We should be more empathetic towards O/A Level students this year
Earlier this year, thousands of students sat for IGCSE/O Level and A Level exams for the first time after a two-year long hiatus. Some of us have received our results already, while some of us are dreading the next few days that are to come.
We've all heard that grades don't define us. But it does feel surreal to get the grades you've always wanted. The desired grades can help to pursue your dreams and to make your parents proud.
However, these very grades also have the capability to pull one down to the lowest levels of their mental health. It is important to realise that the circumstances leading up to the exams and results will not be the same for everyone. This year, in particular, has been turbulent and unpredictable for many.
We never familiarised ourselves with the education of acknowledging our privilege. The pandemic has taken the lives of many loved ones, or caused students to drop out for other reasons. Classes stopped being affordable or accessible to many. Some ripped their hair out in frustration — the pace of online classes does not come naturally to everyone, after all.
To some of us, none of the above situations apply. For that, we should learn to be immensely grateful, whatever our grades look like.
What constitutes the best day in your life may be the complete opposite for someone else. It takes one social media post of your results, or a chuckle at the sight of theirs, to diminish one's self esteem. While grades are important, someone's mental wellbeing should stand before the desire to publicly showcase your grades.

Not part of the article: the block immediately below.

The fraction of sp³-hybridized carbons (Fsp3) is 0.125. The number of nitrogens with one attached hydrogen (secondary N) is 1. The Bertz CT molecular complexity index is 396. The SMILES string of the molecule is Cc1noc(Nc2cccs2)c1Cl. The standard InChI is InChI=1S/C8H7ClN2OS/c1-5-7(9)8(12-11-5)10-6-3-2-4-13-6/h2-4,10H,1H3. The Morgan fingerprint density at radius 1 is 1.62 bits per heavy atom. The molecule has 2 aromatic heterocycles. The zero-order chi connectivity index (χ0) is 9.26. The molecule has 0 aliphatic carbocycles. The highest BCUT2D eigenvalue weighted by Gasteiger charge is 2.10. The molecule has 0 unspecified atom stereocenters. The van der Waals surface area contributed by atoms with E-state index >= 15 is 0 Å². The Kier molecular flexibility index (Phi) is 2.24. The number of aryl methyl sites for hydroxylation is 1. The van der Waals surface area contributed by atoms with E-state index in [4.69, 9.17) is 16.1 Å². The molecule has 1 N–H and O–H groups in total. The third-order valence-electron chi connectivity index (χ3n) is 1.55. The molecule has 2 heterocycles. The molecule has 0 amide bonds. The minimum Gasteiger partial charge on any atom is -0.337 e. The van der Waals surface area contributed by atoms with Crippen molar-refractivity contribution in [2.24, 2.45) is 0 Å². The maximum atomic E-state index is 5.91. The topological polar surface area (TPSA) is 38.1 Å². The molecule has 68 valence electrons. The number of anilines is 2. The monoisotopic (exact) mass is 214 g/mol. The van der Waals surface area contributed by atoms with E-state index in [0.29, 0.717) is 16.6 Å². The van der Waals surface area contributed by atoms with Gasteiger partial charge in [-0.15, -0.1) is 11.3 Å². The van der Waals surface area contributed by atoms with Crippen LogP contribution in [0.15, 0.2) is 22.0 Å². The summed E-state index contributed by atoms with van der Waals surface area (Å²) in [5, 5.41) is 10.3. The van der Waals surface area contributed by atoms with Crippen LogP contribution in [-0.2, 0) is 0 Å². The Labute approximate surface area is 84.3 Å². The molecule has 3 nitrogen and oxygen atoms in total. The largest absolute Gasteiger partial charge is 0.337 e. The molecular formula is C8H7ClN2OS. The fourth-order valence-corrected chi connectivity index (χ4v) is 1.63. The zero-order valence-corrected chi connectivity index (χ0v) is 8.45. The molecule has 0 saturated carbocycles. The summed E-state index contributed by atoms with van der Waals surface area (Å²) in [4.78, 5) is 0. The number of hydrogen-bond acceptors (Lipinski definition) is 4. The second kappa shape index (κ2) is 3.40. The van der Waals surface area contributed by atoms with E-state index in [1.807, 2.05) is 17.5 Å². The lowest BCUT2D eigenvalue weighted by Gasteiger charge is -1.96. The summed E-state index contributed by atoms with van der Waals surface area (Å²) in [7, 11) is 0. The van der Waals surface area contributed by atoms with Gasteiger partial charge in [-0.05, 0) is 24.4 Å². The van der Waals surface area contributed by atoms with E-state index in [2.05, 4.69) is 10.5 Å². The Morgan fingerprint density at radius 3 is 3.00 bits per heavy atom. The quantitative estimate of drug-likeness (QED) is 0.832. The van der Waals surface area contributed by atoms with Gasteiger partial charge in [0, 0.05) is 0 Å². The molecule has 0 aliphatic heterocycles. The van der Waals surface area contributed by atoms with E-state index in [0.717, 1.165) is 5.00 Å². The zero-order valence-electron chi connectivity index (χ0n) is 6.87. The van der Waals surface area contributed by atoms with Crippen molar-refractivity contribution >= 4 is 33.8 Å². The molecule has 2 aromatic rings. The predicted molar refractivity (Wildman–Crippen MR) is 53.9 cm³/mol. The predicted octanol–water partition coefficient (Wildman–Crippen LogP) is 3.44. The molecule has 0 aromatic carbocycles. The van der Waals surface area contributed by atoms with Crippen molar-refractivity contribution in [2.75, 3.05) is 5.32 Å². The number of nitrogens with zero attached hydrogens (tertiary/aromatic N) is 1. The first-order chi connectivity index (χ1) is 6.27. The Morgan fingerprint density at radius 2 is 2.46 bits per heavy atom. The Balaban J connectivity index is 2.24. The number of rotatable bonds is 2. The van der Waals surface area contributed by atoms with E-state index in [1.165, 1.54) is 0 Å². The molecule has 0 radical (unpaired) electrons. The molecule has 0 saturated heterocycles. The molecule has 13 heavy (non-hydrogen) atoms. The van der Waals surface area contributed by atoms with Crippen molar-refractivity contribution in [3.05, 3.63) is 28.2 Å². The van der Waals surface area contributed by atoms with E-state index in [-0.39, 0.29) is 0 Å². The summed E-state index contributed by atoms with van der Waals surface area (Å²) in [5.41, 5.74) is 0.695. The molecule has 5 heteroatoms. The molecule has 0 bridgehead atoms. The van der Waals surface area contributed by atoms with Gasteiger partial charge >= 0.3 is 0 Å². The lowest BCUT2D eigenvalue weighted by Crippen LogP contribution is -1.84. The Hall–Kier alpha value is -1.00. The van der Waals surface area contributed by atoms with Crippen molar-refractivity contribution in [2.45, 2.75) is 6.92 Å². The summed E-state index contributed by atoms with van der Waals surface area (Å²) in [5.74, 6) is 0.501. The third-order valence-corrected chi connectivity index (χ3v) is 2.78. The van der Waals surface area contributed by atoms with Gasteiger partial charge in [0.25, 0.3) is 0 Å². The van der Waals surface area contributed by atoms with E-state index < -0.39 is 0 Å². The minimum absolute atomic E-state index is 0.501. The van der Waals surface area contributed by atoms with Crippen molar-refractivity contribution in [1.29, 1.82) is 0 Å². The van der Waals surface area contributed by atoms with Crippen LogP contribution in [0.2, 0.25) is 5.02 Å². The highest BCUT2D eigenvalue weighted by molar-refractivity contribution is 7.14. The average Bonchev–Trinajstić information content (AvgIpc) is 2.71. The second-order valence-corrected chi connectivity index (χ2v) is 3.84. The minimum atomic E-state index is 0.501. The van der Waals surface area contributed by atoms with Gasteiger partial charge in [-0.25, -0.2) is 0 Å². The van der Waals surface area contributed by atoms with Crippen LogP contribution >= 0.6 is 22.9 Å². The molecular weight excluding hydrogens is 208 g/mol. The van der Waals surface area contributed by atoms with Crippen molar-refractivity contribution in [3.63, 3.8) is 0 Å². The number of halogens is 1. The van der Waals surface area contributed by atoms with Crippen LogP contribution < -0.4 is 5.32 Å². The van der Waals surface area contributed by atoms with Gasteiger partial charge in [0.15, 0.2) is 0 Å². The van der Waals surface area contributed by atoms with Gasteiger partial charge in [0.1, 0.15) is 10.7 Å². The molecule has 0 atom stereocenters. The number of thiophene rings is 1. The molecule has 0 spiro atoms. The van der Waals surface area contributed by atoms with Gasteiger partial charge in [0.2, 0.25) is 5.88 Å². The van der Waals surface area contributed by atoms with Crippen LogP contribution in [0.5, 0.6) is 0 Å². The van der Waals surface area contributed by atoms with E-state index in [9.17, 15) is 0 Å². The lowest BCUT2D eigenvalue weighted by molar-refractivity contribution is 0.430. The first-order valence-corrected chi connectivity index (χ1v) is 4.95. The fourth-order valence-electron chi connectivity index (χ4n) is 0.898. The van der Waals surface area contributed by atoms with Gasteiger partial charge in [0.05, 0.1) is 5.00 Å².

As irresistible as it is, try not to boast about your results. Alternatively, forcing people to reveal their results or looking down on them for falling behind should be avoided as well. Wait for them to tell you on their own. They will do so in their own time, if they're comfortable.
If they don't, let it go.
If you've achieved the grades you've dreamed of, congratulations. I'm proud of you. If you're a victim to the effects of the pandemic to any extent, my heart reaches out to you. Whatever your grades are, it takes a great deal of determination to sit for the exams and to not give up despite the unfortunate circumstances.
While grades are important, life itself does not end here. Do not beat yourself up, there's always second chances to give your best shot.
Regardless of what happens, I'm proud of you.
Shanum closely resembles a raccoon, send her reasons to cut down on caffeine at firstname.lastname@example.org